Two Clemson Honors students awarded Duckenfield scholarships


The Clemson University Honors College has selected two Duckenfield Scholars to travel to and study at Oxford University this upcoming summer.

The five-week summer program allows Honors students the opportunity to learn from Oxford professors in one of three study areas: environmental studies, English and English literature studies, or medieval studies.

In memory of her late husband and with the help of her family, Clemson alumna Marty Duckenfield worked with the Clemson University Honors College to create the Christopher J. Duckenfield Scholarship Program, which has sent more than 30 Honors students to travel to, study at and experience Oxford University in England since 2005. Students are selected through a stringent application process based on their talent, motivation, commitment and ability to attend St. Peter’s College Summer School at Magdalen College.

Owen Eastman

Owen Eastman

Eastman, a second-year National Scholar majoring in history and economics, will be studying medieval studies, hoping to deepen his understanding of the humanities and social sciences.

“Duckenfield was an experience that I had bookmarked as something I’d want to do from the moment I stepped on campus,” said Eastman. He added that the interdisciplinary aspect of the program initially drew him to the program, along with the length of the trip, because it allows him to still engage in local community service projects throughout the rest of his summer.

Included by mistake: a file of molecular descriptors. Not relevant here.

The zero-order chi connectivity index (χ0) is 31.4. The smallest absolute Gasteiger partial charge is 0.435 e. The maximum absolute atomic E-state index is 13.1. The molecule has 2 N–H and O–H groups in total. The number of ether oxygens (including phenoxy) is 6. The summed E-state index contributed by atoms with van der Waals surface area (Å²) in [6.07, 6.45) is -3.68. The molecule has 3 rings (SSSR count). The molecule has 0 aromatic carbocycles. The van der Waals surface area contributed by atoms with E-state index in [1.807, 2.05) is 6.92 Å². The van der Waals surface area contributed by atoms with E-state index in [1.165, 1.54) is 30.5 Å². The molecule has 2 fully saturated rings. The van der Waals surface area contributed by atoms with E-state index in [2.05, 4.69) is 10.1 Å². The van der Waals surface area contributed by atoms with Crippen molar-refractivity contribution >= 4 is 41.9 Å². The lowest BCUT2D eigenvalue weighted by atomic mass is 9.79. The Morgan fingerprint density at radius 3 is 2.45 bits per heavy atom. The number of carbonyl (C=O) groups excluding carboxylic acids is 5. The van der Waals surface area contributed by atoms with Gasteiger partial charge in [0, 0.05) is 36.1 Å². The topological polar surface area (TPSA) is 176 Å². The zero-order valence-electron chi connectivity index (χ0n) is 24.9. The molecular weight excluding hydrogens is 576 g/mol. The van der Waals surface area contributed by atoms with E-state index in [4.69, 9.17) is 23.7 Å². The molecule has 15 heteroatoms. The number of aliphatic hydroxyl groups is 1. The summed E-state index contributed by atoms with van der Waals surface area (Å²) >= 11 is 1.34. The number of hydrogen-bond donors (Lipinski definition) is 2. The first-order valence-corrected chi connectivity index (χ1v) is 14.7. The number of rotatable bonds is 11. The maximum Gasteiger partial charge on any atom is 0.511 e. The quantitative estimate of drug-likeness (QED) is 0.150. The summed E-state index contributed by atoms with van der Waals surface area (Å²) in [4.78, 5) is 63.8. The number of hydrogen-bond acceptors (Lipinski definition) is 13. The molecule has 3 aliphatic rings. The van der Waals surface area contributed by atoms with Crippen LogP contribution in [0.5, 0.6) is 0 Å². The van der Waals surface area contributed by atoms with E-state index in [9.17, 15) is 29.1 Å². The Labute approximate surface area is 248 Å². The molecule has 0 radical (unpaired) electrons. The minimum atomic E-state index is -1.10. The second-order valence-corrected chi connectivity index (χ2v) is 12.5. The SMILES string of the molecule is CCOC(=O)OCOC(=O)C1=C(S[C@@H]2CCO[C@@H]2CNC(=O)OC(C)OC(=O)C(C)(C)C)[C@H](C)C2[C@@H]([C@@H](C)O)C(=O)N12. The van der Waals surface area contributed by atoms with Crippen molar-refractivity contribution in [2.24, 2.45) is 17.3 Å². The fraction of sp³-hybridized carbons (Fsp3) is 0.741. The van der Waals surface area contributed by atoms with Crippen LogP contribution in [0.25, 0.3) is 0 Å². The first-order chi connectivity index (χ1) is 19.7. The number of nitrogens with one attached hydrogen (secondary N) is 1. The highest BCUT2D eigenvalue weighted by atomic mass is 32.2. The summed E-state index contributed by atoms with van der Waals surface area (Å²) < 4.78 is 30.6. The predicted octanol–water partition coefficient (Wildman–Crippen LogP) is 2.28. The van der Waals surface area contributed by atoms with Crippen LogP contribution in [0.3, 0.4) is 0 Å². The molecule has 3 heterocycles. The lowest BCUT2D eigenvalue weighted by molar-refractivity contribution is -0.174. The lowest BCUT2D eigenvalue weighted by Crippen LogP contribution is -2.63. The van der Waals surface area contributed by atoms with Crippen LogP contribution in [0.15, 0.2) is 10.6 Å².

“The interdisciplinary nature of the program is certainly a strength: rather than being constrained to a single field, the curriculum jumps from politics to literature to economics for any given week,” added Eastman.

As a history buff, Eastman is especially interested in the historical aspect that comes with studying at Oxford.

“I’m excited for the unique opportunity to study history at the very place where it happened: Oxford itself began operating in the late twelfth century, and that, combined with the field excursions to medieval sites, allows for a much more immersive curriculum than a simple classroom experience.”

Heather Motro

Motro, a fourth-year environmental and natural resources major, will be studying English during her five weeks at Oxford.

“The Duckenfield scholarship gives me the opportunity to nurture my passion for literature, which I don’t often indulge as a science student,” said Motro. “J.R.R. Tolkien is my biggest literary inspiration. As a Duckenfield Scholar, I will study Tolkien and his contemporaries in the very place in which they wrote their great works.”

Motro added that she is especially looking forward to the Socratic teaching style used at Oxford and is eager to immerse herself in England’s culture.

The Florida native is hopeful that this experience will propel her aspirations of becoming an environmental writer and researcher while writing fiction or creative nonfiction about her findings.

“I am hoping that I will come out of the program a stronger, more sophisticated writer,” said Motro. “I’ll be using my brain in a very different way from what I’m used to in my science classes, and I’m hoping in my group we will challenge each other’s perspectives and push ourselves to think deeply.”

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